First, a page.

EU procurement reforms are major boost for taxpayers, small businesses and the European economy

15-Jan-2014 @ 15:0

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Anthea McIntyre Anthea McIntyre

Anthea McIntyre Anthea McIntyre

The enormous spending power of public authorities will be deployed to support innovation, small businesses, economic growth and taxpayer value, thanks to reforms voted through the European Parliament today.

“Public procurement will no longer be a question of simply accepting the lowest price” said Malcolm Harbour, ECR Member and Chairman of the Internal Market and Consumer Protection Committee, who led the Parliament’s agreement on the proposal. “Smart customers will work with smart suppliers to provide better solutions, better tailored to meeting customer needs in more innovative ways.”

Three directives reforming the public procurement system have been championed by the European Conservatives and Reformists (ECR) Group in the parliament, as key measures to open up public tenders to smaller businesses and to encourage public authorities to think about how they can better provide their services to taxpayers. The new measures will cut red tape and promote value for money, they will reform, transparency and accountability in how public authorities provide goods and services.

Among the measures voted through by a substantial majority today, include:

- Contracts must be awarded on the basis of value, rather than simply the lowest tender;

- Life-cycle costs can be taken into account, enabling public authorities to think longer-term;

- Simpler bidding processes;

- Electronic procurement to bring practices into the 21st century;

- Innovation partnerships, where the supplier enters into a technology development partnership with authorities to provide innovative solutions;

- Encouraging the breaking down of large contracts into lots so that smaller businesses can bid for them;

- Smaller companies have more flexibility to bid for large contracts;

- Businesses will be able to access a central online point of information about the documents needed to bid in all EU countries;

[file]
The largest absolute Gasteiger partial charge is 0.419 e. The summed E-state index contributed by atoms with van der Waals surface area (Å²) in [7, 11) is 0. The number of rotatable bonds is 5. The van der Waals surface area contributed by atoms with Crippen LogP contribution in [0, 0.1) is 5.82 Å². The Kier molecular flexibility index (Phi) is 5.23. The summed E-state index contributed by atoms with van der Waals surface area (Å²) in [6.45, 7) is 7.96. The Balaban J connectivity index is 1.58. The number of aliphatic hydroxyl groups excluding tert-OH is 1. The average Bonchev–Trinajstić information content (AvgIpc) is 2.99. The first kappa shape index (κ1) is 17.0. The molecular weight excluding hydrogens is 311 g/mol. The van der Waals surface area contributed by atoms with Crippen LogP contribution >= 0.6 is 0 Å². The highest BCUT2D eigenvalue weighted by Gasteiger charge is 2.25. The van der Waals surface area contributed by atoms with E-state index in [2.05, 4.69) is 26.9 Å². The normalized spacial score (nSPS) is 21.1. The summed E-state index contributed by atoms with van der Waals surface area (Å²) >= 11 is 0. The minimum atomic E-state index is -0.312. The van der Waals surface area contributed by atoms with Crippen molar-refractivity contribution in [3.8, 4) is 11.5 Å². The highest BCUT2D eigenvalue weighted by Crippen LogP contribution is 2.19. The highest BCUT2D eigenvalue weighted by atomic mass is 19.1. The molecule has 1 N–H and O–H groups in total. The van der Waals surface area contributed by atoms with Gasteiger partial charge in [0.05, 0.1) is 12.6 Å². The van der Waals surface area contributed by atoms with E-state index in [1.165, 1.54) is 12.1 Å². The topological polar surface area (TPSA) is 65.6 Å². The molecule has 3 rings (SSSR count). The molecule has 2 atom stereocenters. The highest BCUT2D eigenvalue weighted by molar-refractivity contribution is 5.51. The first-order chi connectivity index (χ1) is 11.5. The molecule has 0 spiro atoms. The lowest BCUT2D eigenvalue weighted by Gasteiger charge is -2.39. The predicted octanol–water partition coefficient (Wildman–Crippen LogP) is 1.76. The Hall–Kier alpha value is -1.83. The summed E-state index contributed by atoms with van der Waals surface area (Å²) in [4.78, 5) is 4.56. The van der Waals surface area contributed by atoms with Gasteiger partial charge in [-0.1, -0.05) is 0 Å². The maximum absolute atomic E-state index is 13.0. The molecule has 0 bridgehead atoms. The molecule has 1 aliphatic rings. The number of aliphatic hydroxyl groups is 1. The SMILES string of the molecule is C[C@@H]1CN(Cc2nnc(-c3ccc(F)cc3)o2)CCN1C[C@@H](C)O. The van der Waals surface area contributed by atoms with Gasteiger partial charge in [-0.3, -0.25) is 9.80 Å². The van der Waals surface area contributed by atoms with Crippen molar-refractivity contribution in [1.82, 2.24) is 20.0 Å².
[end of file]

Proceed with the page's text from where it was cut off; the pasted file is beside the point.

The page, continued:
- The ability to reserve contracts to employee-led mutuals to encourage public sector reform and improved provision of services.

The proposals will also encourage so-called ‘Business Information Electronic Modelling’ (BIM) for the design of public buildings. Such an electronic three dimensional modelling process for public buildings should enable all contractors to stay up to date with the latest building designs, thus cutting down notorious delays, and cost overruns.

ECR Chairman of the European Parliament's internal market committee, Malcolm Harbour, and ECR MEP Edvard Kozusnik, have led the campaign for reformed public procurement rules as a key element of completing the single market, under the so-called Single Market Act.

Mr Harbour said:

“Public procurement represents a significant proportion of spending across Europe. It has the ability to both boost the wider economy, and to encourage not just the day-to-day delivery of services, but a better and more efficient delivery of services to taxpayers.

“Small businesses will now find it much easier to bid for public contracts across the EU. Previously they have been shut out of the process by red tape, turnover requirements and contracts too large to manage. Now, contracts can be broken down to make them more accessible to smaller businesses, and the processes will make it much easier.

“Small businesses have found accessing finance a major problem in recent years. For an innovative business being able to approach a bank manager with a development contract from a public authority is an effective way to leverage more private funding to grow businesses. In the long run, these reforms will bring a substantial boost to small businesses.

“Public authorities too often stick with the same major suppliers who provide the same services day-in, day-out. These reforms give them the tools and incentive to challenge the status quo and ask businesses of all sizes to bid for providing services that will offer better value to the taxpayer.”

Edvard Kozusnik, ECR shadow rapporteur on the proposals, said:

“These reforms are a major achievement of the ECR in ensuring that taxpayer spending adds value to the European economy. Public authorities are often very limited in the companies they can approach to provide services for them. These reforms aim to break down the barriers that smaller companies face in bidding for public contracts by cutting red tape, and repackaging major contracts into smaller lots.

“More choice for public authorities means better value for taxpayers. We want authorities to consider not just providing a service to the public, but how the procurement process can be used to innovate and provide a better service to the public. The reforms we have agreed introduce the entrepreneur into the public sector where they have previously been closed out. It means that the billions of euros being spent on providing public services should provide much more bang for taxpayers’ bucks.”

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